Firstly, I’m sorry not have posted anything for a while. The truth is I have been very busy, out and about meeting all sorts of lovely people and buying some great books too. The first lockdown led to a lot of clear-outs and I was particularly pleased to find this old map in one collection. It features Brighton’s familiar coastline – but with three piers!
How so? Our first pier, The Chain Pier, is long gone now. We might be hearing a lot about it soon though: it was opened in November 1823 and the anniversary is bound to be marked in some way. It was a spectacular structure, built primarily as a landing stage for cross-channel ships. It was really a one-ended suspension bridge with the chains buried deep into the cliffs and you can read all about it on an excellent site here.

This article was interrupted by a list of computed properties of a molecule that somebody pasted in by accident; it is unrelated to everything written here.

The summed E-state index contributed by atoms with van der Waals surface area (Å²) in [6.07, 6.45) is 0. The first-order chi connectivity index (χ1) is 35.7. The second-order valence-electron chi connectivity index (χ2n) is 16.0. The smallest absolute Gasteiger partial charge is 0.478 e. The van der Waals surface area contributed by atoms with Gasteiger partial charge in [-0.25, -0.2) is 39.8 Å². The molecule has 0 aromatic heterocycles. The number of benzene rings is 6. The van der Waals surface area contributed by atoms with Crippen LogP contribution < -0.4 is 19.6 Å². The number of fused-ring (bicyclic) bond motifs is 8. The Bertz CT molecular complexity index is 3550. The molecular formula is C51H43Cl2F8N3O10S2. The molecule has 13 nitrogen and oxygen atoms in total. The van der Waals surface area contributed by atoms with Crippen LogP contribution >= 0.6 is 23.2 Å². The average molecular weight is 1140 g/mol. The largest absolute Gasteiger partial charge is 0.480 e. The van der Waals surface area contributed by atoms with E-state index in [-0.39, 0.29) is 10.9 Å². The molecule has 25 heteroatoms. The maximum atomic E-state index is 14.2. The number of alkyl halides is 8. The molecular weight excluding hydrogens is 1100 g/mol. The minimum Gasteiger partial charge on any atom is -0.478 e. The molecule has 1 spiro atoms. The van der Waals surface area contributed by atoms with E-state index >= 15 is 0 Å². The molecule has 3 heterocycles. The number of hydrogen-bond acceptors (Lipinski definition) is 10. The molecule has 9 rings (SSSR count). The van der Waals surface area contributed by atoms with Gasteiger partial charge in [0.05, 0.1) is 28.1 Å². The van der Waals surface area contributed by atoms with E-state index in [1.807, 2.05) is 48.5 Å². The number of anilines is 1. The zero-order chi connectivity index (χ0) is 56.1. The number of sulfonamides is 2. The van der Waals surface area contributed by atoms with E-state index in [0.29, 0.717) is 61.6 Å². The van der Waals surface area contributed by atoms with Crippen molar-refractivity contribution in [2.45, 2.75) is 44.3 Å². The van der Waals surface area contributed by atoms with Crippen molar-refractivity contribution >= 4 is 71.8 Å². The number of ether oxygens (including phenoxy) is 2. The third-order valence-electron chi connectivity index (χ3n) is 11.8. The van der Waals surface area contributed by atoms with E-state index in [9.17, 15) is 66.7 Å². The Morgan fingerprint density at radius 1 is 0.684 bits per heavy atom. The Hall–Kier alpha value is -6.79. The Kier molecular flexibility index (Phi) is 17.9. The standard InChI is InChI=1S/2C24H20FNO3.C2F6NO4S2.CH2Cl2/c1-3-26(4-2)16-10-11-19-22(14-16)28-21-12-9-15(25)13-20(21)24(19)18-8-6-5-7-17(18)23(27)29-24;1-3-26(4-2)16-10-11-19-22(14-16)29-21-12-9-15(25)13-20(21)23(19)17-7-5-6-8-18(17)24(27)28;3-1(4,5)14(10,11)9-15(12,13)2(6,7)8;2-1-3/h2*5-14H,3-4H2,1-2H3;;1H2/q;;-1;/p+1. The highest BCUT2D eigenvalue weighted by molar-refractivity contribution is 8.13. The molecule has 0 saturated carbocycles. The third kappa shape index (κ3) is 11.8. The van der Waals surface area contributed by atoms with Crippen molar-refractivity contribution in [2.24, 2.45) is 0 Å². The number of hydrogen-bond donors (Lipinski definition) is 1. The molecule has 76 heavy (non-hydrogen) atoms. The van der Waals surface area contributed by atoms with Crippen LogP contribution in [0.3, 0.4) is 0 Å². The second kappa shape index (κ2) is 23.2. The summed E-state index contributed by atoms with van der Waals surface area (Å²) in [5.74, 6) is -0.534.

It was such a success that a rival, The West Pier, was opened in 1866. This was designed for pleasure rather than commerce and was even more popular. So was Brighton, of course – attracting more and more visitors every year and growing into the premier resort in the country. As the Chain Pier crumbled audacious plans were made for a third pier and construction began on Brighton Pier in 1891.
And that is the answer to the quiz. The Chain Pier, already closed, finally blew down in 1896. The Palace Pier was well under way but did not open until 1899. So for a few years – 1891 to 1896 – Brighton truly did have three piers: but they were never open at the same time…
Bacon, 1895. Reprint. The map would have been amended regularly but never had a date written on it - nobody would buy an 'old' map!